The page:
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67 How Not to Put Out a Fire

I believe that many of the life's surprising experiences are foreshadowed, but they seem novel to us because we aren't perceptive enough to sense the clues when they present themselves. In this blog, I share a true story about an event that happened in East Blawenburg almost 40 years ago, illustrating how my intuition foreshadowed a memory-building event.

This tranquil scene in the woods in East Blawenburg today belies the commotion surrounding a fire that occurred there years ago. It was dusk on a very hot and humid July 4th in the early 1980s. My wife, Evelyn, two daughters, Jenny and Andrea, and I sat in the backyard making idle conversation, swatting mosquitoes, and watching our neighbor's oldest son toss smoke bombs and firecrackers at his friends in their backyard and the woods behind it. I recognized that what they were doing was dangerous, but I was grateful that Roscoe (not his real name) had found something to do instead of shooting his BB gun at the windows of our tool shed. I was uneasy about Roscoe’s activities, and with hindsight, my intuition was right on target! When I looked into the future, the picture wasn’t pretty. I knew the fireworks Roscoe and his friends were discharging was going to be a problem. Roscoe’s fireworks supply dwindled quickly, and the smoke and noise ended before total darkness set in. I sighed in relief when the dangerous merriment was over, and shortly thereafter, we went inside to the comfort of our air-conditioned recreation room.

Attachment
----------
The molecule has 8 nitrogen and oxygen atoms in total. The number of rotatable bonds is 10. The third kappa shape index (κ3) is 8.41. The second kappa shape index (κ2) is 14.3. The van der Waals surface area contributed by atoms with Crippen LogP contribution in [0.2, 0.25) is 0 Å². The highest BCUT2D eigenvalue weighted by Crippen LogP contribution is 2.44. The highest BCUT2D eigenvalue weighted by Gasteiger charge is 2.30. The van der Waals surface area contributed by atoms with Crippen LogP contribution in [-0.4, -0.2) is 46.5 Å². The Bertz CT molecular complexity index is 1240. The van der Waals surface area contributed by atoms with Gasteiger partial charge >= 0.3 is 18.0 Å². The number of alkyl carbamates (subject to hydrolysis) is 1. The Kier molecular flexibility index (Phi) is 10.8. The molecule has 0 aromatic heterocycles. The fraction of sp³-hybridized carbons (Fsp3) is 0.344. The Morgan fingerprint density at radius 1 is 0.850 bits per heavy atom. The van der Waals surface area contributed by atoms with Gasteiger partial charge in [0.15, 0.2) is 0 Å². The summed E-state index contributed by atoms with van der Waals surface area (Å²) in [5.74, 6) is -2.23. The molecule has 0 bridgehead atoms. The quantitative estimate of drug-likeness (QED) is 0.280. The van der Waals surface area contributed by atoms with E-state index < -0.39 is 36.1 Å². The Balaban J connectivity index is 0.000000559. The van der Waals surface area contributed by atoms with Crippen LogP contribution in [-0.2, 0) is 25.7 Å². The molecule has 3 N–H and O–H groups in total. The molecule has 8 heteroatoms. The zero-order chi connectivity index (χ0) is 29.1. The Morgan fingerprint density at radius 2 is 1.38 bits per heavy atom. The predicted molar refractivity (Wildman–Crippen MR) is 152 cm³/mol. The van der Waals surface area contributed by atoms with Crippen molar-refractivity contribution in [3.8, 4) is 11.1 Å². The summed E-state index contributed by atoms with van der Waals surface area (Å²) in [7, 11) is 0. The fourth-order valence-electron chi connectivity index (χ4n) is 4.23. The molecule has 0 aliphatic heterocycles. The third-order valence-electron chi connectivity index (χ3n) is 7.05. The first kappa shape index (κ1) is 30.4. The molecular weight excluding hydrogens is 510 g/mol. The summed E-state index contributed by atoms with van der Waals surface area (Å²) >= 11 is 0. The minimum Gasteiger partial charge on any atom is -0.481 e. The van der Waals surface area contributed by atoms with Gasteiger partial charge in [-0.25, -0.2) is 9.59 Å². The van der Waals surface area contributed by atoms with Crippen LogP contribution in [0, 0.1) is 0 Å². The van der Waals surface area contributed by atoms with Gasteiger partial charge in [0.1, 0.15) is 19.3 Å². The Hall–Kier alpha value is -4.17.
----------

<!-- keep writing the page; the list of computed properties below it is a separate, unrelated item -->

Because of the extreme humidity, we decided to sleep in the rec room. Evelyn and I would sleep on the pull-out sofa and my seven- and three-year-olds would sleep at opposite ends of another sofa near the picture window facing the backyard. Our neurotic 10-year-old mutt, Roquefort (aka Rokie), added annoyance to our displaced sleeping arrangements by whining to get on our bed. We yielded and let him jump on the bed, where he promptly fell asleep and began snoring loudly. He was quickly moved back to the floor. The sound of those firecrackers must have lingered in his memory, because he continued to be restless and upset. This wasn’t new behavior for him. In thunderstorms, we would often find him quivering behind the toilet. Things were pretty uneventful after we finally settled in, that is, until about 2:00 a.m. In his anxious state, Rokie wanted to find a hiding place in the rec room, and he chose a snug spot between the wall below the picture window and the couch where Andrea and Jenny were sleeping. It didn’t take long for him to realize that he was stuck. First, he whimpered, and we told him to be quiet. Then he whined, and we yelled at him. That had no effect at all! His whining increased until I had no alternative but to get out of bed and figure out what his problem was. Groggily, I went over to where the girls were sleeping and carefully moved the couch forward a few inches. This freed the imprisoned pooch, who released some stored energy by running around the rec room erratically. As I lifted my head up from the couch, I noticed a glow coming through the curtain. I couldn’t figure out why someone would be shining a light into the woods behind my neighbor’s property. Then my mind snapped to attention and my heart started racing. I realized that my concern over those firecrackers was real. I quickly pulled the curtain back to behold a bright, glowing mass in the woods that resembled a giant Coleman lantern. It was right where Roscoe had turned an old shipping crate, about the size of a refrigerator, into a clubhouse. I thought that the fire would quickly burn down, and the lantern glow would be history. Then I realized the flames were shooting up a stand of ash trees and widening on the leafy woodland floor. Panic set in. What should I do? I was a high school vice principal, so I’ve seen things worse than this. Get rational, I commanded myself. That thought quickly fleeted, and I started running around like Rokie. I first woke up Evelyn and yelled for her to call the fire company right away. Before she could fully comprehend what I said, I flung open the sliding glass door and was on my way to my neighbor's house bedecked in my shorty pjs. Halfway across the yard, I started yelling for the neighbors in the darkened house to wake up. This was futile, because they couldn’t possibly hear my cries over their noisy air conditioners. By the time I ran across their driveway, I had realization #1. I didn't have any shoes on, and their driveway was topped with 3/4 " quarry stones. Ouch! Bad move. I hobbled across the drive, went onto their deck, and began pounding on their back door, but to no avail. I tore around the front of the house, cursing as my feet took further abuse in those driveway shards. I rang their front doorbell and yelled, hoping to get their attention. My confused neighbor finally stuck his head out the upstairs window, and I told him to come put out the fire. Not having any idea what I was talking about, he proceeded to ask questions. “Get down here,” I yelled. “The woods are on fire. Soon it will be the whole village.” Then it occurred to me. Maybe Roscoe was in his burning fort. I had realization #2. The neighbor would not be much help, so I would have to take things into my own hands. I’d better act fast to save Roscoe. I hobbled back across the driveway to get my garden hose just as the fire siren was awakening the entire village of Blawenburg. Phew! Help was on the way. As I got to the hose, my youngest daughter, Andrea, was standing on the lawn pointing to the fire. I had left the sliding glass door open, unintentionally providing an easy exit for her. Rokie, still somewhat crazed from his encounter with the couch, was running around the yard, barking. I quickly grabbed the end of the garden hose and turned on the water. The nozzle contained the water until I would get to the fire. I figured I could at least keep the fire under control until the fire company arrived. As I ran through the yard, I realized I couldn’t see too well. The lantern in the woods didn’t illuminate my yard enough to be of much help. Despite not seeing where I was going, I ran like a professional firefighter to the back of the yard, through the brambles, and into the woods, getting as close to the fire as I could. I turned on the nozzle, thinking that I would be the hero who saved Blawenburg. Nothing happened. I shook the nozzle and turned it to several settings, but no water came out. Then I had realization #3. You can’t stretch a 25-foot hose to reach 100 feet. I gave the hose a tug and more hose came toward me. Another tug, more hose. I turned back toward the house and could hear water running. Then I discovered Andrea standing right behind me in the woods. “Oh, no!” I yelled at her. “Go back to the house.” I still heard the water running, but nothing was coming out of my hose. I quickly concluded that in my exuberant effort to get water on the fire, I paid no attention to Andrea, and I didn’t realize that I ripped the hose right off the faucet. I questioned my firefighting and parenting skills.